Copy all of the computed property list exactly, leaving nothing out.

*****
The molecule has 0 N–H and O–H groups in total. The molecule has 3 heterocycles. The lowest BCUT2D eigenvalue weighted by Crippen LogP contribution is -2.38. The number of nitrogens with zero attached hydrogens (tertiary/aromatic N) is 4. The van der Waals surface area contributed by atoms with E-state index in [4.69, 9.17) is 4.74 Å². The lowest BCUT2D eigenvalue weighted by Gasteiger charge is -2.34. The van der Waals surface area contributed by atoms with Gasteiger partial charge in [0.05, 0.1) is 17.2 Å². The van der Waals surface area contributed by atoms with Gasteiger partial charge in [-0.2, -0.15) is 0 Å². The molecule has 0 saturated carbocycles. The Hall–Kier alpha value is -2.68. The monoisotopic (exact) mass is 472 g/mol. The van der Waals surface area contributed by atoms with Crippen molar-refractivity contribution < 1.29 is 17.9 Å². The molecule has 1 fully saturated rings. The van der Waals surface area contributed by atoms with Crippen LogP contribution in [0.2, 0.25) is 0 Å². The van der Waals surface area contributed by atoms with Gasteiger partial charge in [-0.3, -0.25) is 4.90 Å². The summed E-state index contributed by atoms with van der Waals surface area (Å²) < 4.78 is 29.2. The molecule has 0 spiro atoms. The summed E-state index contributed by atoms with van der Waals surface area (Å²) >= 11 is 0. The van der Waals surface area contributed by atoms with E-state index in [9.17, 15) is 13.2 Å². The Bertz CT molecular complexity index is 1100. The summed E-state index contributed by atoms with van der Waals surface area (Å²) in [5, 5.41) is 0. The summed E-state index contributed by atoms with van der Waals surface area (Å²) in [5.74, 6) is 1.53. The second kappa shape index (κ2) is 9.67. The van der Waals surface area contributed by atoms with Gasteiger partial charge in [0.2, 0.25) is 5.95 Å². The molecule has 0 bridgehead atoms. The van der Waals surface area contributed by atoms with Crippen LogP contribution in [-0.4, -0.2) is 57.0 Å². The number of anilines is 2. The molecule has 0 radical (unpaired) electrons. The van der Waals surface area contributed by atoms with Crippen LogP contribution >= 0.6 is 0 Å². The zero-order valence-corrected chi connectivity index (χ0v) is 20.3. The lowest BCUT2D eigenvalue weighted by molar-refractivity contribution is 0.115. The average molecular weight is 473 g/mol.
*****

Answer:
The molecule has 0 N–H and O–H groups in total. The molecule has 3 heterocycles. The lowest BCUT2D eigenvalue weighted by Crippen LogP contribution is -2.38. The number of nitrogens with zero attached hydrogens (tertiary/aromatic N) is 4. The van der Waals surface area contributed by atoms with E-state index in [4.69, 9.17) is 4.74 Å². The lowest BCUT2D eigenvalue weighted by Gasteiger charge is -2.34. The van der Waals surface area contributed by atoms with Gasteiger partial charge in [0.05, 0.1) is 17.2 Å². The van der Waals surface area contributed by atoms with Gasteiger partial charge in [-0.2, -0.15) is 0 Å². The molecule has 0 saturated carbocycles. The Hall–Kier alpha value is -2.68. The monoisotopic (exact) mass is 472 g/mol. The van der Waals surface area contributed by atoms with Crippen molar-refractivity contribution < 1.29 is 17.9 Å². The molecule has 1 fully saturated rings. The van der Waals surface area contributed by atoms with Crippen LogP contribution in [0.2, 0.25) is 0 Å². The van der Waals surface area contributed by atoms with Gasteiger partial charge in [-0.3, -0.25) is 4.90 Å². The summed E-state index contributed by atoms with van der Waals surface area (Å²) < 4.78 is 29.2. The molecule has 0 spiro atoms. The summed E-state index contributed by atoms with van der Waals surface area (Å²) >= 11 is 0. The van der Waals surface area contributed by atoms with E-state index in [9.17, 15) is 13.2 Å². The Bertz CT molecular complexity index is 1100. The summed E-state index contributed by atoms with van der Waals surface area (Å²) in [5, 5.41) is 0. The summed E-state index contributed by atoms with van der Waals surface area (Å²) in [5.74, 6) is 1.53. The second kappa shape index (κ2) is 9.67. The van der Waals surface area contributed by atoms with Gasteiger partial charge in [0.2, 0.25) is 5.95 Å². The molecule has 0 bridgehead atoms. The van der Waals surface area contributed by atoms with Crippen LogP contribution in [-0.4, -0.2) is 57.0 Å². The number of anilines is 2. The molecule has 0 radical (unpaired) electrons. The van der Waals surface area contributed by atoms with Crippen LogP contribution >= 0.6 is 0 Å². The zero-order valence-corrected chi connectivity index (χ0v) is 20.3. The lowest BCUT2D eigenvalue weighted by molar-refractivity contribution is 0.115. The average molecular weight is 473 g/mol.